“What do you expect your new hire to actually deliver to you in this job in the next month, 3 months, 6, 12 and 24?”
Ironically, I asked part of this question on job interviews for years:”What do you expect of this new hire after the first 90 days?”
I picked 90 days because two weeks was too short, and one year was too long.
And, often,it caused the interviewer to diverge from his prepared script and ACTUALLY THINK and offer comments like ‘establish an environment where junior people feel more invested’ or ‘maintain the high creative standard that the predecessor, who left not because he was unhappy, but because he wanted to move to California…set.”
Anu question that can make the interviewer reveal more about the employer can only benefit the subject.
@Jim: I love it! Reminds me of a senior exec who interviewed for a job in a major pharma company’s R&D operation. After he read one of my books, he came up with a good question that he asked at the end of his interview. “Can you lay out the top 3 or 4 problems or challenges you’d want me to tackle if you hired me?”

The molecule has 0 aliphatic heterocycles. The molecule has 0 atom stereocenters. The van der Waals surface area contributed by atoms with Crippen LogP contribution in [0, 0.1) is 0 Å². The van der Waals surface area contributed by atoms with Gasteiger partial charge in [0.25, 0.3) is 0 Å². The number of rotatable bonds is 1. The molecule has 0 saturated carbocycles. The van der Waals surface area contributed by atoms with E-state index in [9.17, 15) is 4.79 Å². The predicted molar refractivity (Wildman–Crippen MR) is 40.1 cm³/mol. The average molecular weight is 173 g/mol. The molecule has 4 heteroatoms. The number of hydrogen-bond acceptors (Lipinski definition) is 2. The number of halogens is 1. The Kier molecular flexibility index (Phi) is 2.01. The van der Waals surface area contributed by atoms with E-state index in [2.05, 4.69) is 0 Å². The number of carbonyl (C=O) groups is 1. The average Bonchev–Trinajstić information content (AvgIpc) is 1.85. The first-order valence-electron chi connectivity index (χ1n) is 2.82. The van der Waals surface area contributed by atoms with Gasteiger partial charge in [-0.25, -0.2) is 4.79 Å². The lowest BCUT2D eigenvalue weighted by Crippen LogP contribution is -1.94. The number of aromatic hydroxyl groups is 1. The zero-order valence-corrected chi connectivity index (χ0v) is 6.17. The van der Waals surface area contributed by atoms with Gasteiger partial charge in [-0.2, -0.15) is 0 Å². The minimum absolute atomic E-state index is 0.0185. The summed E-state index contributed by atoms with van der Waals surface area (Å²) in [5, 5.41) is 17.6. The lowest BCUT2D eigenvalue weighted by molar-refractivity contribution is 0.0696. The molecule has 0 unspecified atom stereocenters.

After a long, thoughtful pause, the interviewer (an even higher-level exec) said he couldn’t think of any, and thanked the candidate for such a thoughtful question. Inquiring a few weeks later about the company’s decision, he learned they decided not to fill the position at all.
The candidate told me he wasn’t sure, but he thought there was a good chance his question led to the decision. He concluded the job didn’t need filling because there was no good reason for it. He felt he had dodged a bullet.
@Astoria Jim-you’re 100% spot on right!
I unfortunately learned this the hard way and later in life.